After giving the tile floors a good scrub, I warmed them up with an inexpensive sisal area rug, then layered that with a faux-animal hide I cut out in the shape of a cowhide rug using a couple of yards of faux-fur found on clearance.

To add visual square footage, the sofa and chair were arranged on the diagonal. Not only does this layout open up the space, but it also draws the eye directly to the fireplace.

Lighting is especially important in rooms like this where there is no natural lighting to be had, so a floor lamp and table lamp were also placed on the diagonal to light up the furthest points of the room.

A glass top coffee table helps reflect the light and keeps the space looking open and airy, while silk greenery as well as black & white artwork placed over the fireplace, help draw the buyer’s eye around the room and make it feel more homey.

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While everyone knows that the square footage of a property is an important part of the home buying decision, very few sellers really take the visible square-footage of their home into consideration.

But what exactly is ‘visual square footage’ and why is it so important? In laymen terms, visual square footage is the perceived size of a home based on how large the space looks/feels when you walk in. For instance, I’ve seen many homes 1000 feet or less look and feel massive, and on the opposite end of the spectrum, I’ve seen homes I was expecting to be huge seem incredibly small by comparison!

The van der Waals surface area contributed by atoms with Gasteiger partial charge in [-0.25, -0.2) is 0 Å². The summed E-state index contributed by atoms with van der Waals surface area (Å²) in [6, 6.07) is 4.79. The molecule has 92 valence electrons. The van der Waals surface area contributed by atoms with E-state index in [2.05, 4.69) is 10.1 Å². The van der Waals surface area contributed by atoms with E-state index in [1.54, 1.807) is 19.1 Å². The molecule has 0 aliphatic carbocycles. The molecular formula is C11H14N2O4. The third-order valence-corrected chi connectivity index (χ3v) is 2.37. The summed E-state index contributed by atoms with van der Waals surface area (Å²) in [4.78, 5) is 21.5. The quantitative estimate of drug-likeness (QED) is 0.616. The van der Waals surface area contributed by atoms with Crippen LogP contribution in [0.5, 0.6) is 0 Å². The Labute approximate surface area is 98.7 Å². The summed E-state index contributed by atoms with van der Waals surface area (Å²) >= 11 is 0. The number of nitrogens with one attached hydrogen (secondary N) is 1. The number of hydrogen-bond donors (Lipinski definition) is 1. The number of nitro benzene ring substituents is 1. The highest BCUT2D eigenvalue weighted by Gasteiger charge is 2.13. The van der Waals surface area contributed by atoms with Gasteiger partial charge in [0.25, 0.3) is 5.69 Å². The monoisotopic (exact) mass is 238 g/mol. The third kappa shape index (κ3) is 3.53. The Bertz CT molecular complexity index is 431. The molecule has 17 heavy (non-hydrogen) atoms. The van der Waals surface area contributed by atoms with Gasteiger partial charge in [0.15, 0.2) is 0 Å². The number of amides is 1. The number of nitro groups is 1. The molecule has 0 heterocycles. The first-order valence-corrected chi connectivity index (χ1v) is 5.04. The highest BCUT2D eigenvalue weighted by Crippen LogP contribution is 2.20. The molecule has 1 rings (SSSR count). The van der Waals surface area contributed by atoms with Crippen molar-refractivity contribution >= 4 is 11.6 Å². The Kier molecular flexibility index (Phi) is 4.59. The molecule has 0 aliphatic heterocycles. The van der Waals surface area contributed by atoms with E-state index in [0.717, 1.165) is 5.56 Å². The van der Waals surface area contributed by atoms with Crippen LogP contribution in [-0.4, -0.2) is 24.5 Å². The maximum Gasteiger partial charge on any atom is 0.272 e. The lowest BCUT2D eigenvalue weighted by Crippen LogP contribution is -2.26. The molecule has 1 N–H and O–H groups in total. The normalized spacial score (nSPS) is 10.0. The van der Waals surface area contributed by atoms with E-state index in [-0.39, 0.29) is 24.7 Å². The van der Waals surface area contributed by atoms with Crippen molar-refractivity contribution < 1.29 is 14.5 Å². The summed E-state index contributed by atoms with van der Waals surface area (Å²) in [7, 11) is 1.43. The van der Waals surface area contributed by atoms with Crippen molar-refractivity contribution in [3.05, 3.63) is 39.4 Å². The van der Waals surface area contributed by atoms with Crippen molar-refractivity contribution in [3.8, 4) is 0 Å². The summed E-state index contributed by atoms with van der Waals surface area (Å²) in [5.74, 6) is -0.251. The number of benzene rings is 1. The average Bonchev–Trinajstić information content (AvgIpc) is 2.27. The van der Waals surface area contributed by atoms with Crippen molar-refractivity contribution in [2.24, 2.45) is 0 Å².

The bottom line when selling your home is that the majority of potential buyers want space! Whether they are moving up or downsizing, most people aren’t looking for cramped quarters, regardless of the actual measurements of a home. They want to feel as if they have enough room to comfortably live in the space. This is where the idea behind creating ‘visual square footage’ comes in. That is to say, making a home look and feel open, spacious, and inviting, no matter the measurements.

This living room staged in one of my latest workshops conducted in Springfield, Illinois, is a great example of how visual square footage can effect the perception of a room. At first glance, this space felt much smaller than it really was due to having far too many furnishings and an unapproachable layout. By editing the furnishings and accessories, opening up the drapes to flood the room with natural light which also expanded the view, and rearranging the furniture to give it a more open layout, the visual square footage of this living area quite literally doubled in size!

While technically, the actual size of the room has not changed…the feeling of a larger and much more livable space has been created! We used the excess furnishings/accessories in other areas of the home that were lacking, which gave the home the added benefit of creating a sense of continuity between rooms, thus adding to the feeling of a larger house!

If creating visual square footage to a room is your goal, here are a few easy tips to help get you there!

1) Remove any area rugs over carpeting…area rugs over carpeting not only make a potential buyer wonder what you might be hiding, they also break up the layout of the room, thus making it feel much smaller.

2) Edit furnishings…by removing any unnecessary pieces while still showing buyers livable space, you are essentially creating the sense of a larger room!

3) Bring in as much light as possible…including natural light and lamps/overheads. Dark rooms tend to feel cave-like, thus making them feel much more cramped and a lot smaller.

4) Create a sense of continuity…which will make the room-to-room flow of the house much easier, thus making it feel more expansive. This can be easily achieved by breaking up matching furnishings and using them between rooms.

5) Minimize the paint scheme…and choose one main color that can easily flow between connecting spaces rather than painting every room a different color. This will further emphasize the continuity between rooms, thus making the entire home feel much larger.